Alpine Village Quotes

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Valdivia's actions symbolize man's indefatigable thirst to take control of a place where he can exercise total authority. That phrase, attributed to Caesar, proclaiming he would rather be first-in-command in some humble Alpine village than second-in-command in Rome, is repeated less pompously, but no less effectively, in the epic campaign that is the conquest of Chile. If, in the moment the conquistador was facing death at the hands of tht invincible Araucanian Caupolican, he had not been overwhelmed with fury, like a hunted animal, I do not doubt that judging his life, Valdivia would have felt death was fully justified. He belonged to that special class of men the species produces every so often, in whom a craving for limitless power is so extreme that any suffering to achieve it seems natural, and he had become the omnipotent ruler of a warrior nation.
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Ernesto Che Guevara (The Motorcycle Diaries: Notes on a Latin American Journey)
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valiant efforts to make conversation all stumbled and sank into quicksand. The main thing I remembered were the forced smiles, the heavy smell of cherry pipe tobacco and Grandpa Decker’s not-very-friendly warning to keep my sticky little mitts off his model train set (an Alpine village which took up an entire room of their house and according to him was worth tens of thousands of dollars).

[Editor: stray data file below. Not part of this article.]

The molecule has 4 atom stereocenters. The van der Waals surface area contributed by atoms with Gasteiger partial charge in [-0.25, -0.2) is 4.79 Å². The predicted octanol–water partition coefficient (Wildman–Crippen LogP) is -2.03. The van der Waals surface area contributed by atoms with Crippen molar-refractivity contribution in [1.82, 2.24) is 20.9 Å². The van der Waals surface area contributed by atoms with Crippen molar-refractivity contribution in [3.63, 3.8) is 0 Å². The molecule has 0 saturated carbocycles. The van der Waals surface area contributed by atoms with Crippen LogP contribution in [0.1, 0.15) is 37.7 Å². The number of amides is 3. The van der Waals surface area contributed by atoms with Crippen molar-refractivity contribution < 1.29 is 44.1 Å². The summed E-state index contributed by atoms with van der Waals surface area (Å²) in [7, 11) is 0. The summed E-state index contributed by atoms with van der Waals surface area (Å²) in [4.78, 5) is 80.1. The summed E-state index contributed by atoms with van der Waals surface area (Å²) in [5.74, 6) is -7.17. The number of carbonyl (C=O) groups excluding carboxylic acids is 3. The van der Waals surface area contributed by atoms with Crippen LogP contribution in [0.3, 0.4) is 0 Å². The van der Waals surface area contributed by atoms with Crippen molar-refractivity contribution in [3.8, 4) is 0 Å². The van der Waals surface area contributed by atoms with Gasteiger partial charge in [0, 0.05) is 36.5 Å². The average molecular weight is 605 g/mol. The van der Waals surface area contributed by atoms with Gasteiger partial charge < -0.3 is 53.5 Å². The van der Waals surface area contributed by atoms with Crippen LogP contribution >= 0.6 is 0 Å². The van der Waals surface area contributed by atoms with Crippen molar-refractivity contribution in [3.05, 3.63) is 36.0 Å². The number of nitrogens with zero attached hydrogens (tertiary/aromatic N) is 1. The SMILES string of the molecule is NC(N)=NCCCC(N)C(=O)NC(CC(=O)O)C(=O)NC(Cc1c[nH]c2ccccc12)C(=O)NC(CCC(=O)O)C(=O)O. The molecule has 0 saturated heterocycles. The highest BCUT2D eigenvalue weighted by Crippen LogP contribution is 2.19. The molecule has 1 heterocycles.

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Donna Tartt (The Goldfinch)
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They stopped briefly at an inn near the town of Altaussee, a tidy village tucked in the woods near a pristine alpine lake. Outside, trimly uniformed SS officers were offering their services to the liberators, who they were sure would soon be at war with the Soviets. No? Then the SS officers were happy to surrender, as long as they could keep their sidearms. They feared their own troops would shoot them in the back.
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Robert M. Edsel (The Monuments Men: Allied Heroes, Nazi Thieves, And The Greatest Treasure Hunt In History)
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Little Ice Age? This is the term used by climatologists to describe a cold period that lasted from at least 1450 –and possibly 1200 –until between 1850 and the start of the twentieth century. Over this period, glaciers advanced rapidly, engulfing alpine villages, and sea ice in the North Atlantic severely disrupted the fishing industries of Iceland and Scandinavia. Eskimos are alleged to have paddled as far south as Scotland, while the once thriving Viking community in Greenland was cut off and never heard from again.
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Bill McGuire (Global Catastrophes: A Very Short Introduction (Very Short Introductions))